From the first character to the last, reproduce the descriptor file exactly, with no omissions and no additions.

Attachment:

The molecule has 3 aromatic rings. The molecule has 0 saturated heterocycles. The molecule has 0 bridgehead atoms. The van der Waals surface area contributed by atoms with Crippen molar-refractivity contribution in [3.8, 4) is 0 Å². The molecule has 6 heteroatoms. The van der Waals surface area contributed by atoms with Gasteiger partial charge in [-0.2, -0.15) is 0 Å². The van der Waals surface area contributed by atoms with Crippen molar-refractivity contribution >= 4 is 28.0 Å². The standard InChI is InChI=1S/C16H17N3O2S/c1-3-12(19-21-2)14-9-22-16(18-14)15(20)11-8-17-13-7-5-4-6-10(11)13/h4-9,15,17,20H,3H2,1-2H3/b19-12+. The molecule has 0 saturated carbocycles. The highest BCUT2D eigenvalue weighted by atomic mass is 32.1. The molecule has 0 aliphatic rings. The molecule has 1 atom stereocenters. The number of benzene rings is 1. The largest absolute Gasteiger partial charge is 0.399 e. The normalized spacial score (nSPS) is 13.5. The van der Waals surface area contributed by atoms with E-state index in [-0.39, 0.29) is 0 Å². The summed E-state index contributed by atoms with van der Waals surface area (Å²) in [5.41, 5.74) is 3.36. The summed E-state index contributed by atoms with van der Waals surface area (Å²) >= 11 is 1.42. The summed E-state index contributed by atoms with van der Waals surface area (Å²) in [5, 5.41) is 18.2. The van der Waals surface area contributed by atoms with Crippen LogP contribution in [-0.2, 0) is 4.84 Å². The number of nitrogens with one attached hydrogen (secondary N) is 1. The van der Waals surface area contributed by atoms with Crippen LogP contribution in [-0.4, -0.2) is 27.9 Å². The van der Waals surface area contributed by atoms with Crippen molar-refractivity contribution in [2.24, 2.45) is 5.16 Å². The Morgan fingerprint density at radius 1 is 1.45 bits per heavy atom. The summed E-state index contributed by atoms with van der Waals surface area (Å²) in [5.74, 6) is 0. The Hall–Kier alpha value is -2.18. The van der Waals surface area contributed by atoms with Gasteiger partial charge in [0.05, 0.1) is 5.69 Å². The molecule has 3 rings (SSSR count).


The molecule has 3 aromatic rings. The molecule has 0 saturated heterocycles. The molecule has 0 bridgehead atoms. The van der Waals surface area contributed by atoms with Crippen molar-refractivity contribution in [3.8, 4) is 0 Å². The molecule has 6 heteroatoms. The van der Waals surface area contributed by atoms with Gasteiger partial charge in [-0.2, -0.15) is 0 Å². The van der Waals surface area contributed by atoms with Crippen molar-refractivity contribution >= 4 is 28.0 Å². The standard InChI is InChI=1S/C16H17N3O2S/c1-3-12(19-21-2)14-9-22-16(18-14)15(20)11-8-17-13-7-5-4-6-10(11)13/h4-9,15,17,20H,3H2,1-2H3/b19-12+. The molecule has 0 saturated carbocycles. The highest BCUT2D eigenvalue weighted by atomic mass is 32.1. The molecule has 0 aliphatic rings. The molecule has 1 atom stereocenters. The number of benzene rings is 1. The largest absolute Gasteiger partial charge is 0.399 e. The normalized spacial score (nSPS) is 13.5. The van der Waals surface area contributed by atoms with E-state index in [-0.39, 0.29) is 0 Å². The summed E-state index contributed by atoms with van der Waals surface area (Å²) in [5.41, 5.74) is 3.36. The summed E-state index contributed by atoms with van der Waals surface area (Å²) >= 11 is 1.42. The summed E-state index contributed by atoms with van der Waals surface area (Å²) in [5, 5.41) is 18.2. The van der Waals surface area contributed by atoms with Crippen LogP contribution in [-0.2, 0) is 4.84 Å². The number of nitrogens with one attached hydrogen (secondary N) is 1. The van der Waals surface area contributed by atoms with Crippen LogP contribution in [-0.4, -0.2) is 27.9 Å². The van der Waals surface area contributed by atoms with Crippen molar-refractivity contribution in [2.24, 2.45) is 5.16 Å². The Morgan fingerprint density at radius 1 is 1.45 bits per heavy atom. The summed E-state index contributed by atoms with van der Waals surface area (Å²) in [5.74, 6) is 0. The Hall–Kier alpha value is -2.18. The van der Waals surface area contributed by atoms with Gasteiger partial charge in [0.05, 0.1) is 5.69 Å². The molecule has 3 rings (SSSR count).